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I would be inclined to check your insurance policy. Some insurers are withdrawing the new car replacement clause, and others are restricting it to the first registered owner (hence my question), so you may not have this cover.

As regards loss in value, provided it is repaired to a high standard - which is why I wouldn't use an insurance company's approved repairer - and retains the Toyota warranties as regards corrosion, etc, any loss I would say would be minimal. In my experience of part exchanging vehicles, if any have had accident damage, all the receiving garage have been bothered about, is whether it has been properly repaired.

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If you want three doors, manual gearbox and good handling, nothing comes close to the Swift sport, IMO, especially on price. If there was an automatic, I probably would have stuck with Suzuki, despite the extra fuel consumption.

David

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Dacia? You want to think very carefully about that, if anything is going to depreciate badly, that will be one of them!,

I think the salesman is talking out of his orifice, if the car is repairable, and repaired by your Toyota dealer to a high standard, you don't have anything to worry about

There are some cracking deals on at the moment, I appreciate you might not like some of the current Yaris but the step up to the Auris might be easier than you think

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Dacia? You want to think very carefully about that, if anything is going to depreciate badly, that will be one of them!

It was tongue in cheek y'know... :ermm:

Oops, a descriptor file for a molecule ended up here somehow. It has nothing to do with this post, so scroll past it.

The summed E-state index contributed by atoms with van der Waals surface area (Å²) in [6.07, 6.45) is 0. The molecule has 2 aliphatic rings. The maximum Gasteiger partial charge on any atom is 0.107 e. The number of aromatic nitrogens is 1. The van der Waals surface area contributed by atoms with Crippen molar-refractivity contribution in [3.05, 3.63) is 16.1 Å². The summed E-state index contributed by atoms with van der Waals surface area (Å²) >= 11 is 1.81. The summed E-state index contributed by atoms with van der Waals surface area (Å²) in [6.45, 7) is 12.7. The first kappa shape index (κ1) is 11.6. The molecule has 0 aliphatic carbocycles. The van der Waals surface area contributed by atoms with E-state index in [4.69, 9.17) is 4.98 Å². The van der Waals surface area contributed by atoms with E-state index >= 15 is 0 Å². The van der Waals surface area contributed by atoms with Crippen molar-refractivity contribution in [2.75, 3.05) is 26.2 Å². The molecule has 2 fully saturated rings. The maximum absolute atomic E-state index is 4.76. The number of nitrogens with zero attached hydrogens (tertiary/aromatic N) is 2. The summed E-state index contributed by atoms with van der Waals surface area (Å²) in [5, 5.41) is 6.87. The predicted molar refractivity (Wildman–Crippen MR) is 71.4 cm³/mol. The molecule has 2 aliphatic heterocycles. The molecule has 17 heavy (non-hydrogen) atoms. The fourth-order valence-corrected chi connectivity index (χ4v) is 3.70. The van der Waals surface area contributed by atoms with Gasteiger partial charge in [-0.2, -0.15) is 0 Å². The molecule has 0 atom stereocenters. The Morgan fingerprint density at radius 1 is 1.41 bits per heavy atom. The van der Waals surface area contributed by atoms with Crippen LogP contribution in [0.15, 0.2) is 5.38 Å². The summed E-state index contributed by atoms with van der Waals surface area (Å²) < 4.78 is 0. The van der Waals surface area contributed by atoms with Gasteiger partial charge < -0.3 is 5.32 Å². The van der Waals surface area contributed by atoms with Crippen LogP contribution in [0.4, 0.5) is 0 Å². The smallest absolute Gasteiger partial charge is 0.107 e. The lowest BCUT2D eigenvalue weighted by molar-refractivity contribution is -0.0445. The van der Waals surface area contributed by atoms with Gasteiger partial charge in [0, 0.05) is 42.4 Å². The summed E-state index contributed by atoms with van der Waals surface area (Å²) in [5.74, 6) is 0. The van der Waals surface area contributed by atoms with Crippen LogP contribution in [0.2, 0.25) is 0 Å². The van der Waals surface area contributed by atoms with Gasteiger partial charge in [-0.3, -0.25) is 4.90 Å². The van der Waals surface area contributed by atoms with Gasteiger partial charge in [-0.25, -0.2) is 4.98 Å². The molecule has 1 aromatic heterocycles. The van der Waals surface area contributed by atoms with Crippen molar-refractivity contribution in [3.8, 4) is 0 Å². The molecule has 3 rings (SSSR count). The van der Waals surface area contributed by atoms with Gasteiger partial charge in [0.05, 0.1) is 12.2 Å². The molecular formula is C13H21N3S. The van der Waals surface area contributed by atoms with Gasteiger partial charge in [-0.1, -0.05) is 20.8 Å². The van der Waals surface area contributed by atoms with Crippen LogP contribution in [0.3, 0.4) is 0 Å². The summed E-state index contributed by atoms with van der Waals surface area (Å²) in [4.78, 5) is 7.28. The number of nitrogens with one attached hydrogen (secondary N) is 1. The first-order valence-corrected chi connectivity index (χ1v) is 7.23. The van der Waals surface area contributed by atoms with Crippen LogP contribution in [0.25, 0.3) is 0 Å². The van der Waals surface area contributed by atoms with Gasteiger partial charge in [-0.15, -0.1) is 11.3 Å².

Will have to wait and see what insurance company want to do, but will obviously explore Auris route as a possibility.

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Surprised that the Trend does not appeal

It's unique interior trim is quite high quality and combined with the rear spoiler and rear LED lights makes it quite a unique and likeable car :)

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The Trend version is ugly ! The alloys on that version makes me dislike it loads. If it had different alloys options from stock I might replace my SR ...

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Surprised that the Trend does not appeal

It's unique interior trim is quite high quality and combined with the rear spoiler and rear LED lights makes it quite a unique and likeable car :)

I wouldn't ever describe the trim in a Yaris as being "high quality". The rear spoiler I like, as it finishes off a car that otherwise reminds me of a Skoda Fabia, which I don't like. The rear LED's look like something purchased after-market on eBay, but they do add a modern feature to an otherwise bland bodyshape. The alloys are just silly. My opinion of the trend is that it's a 'bit' car - in other words, bits have been added, without real thought, to make it look like something it really isn't. Quite simply my opinion. To others, I'm sure, it's a delightful car. But it's not for me.

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The rear LED's on the Trend are the same as on the Yaris Hybrid and give a unique lighting pattern on the Trend.....The rear lights and brake lights being combined in the same units.....this gives an increased and improved lighting area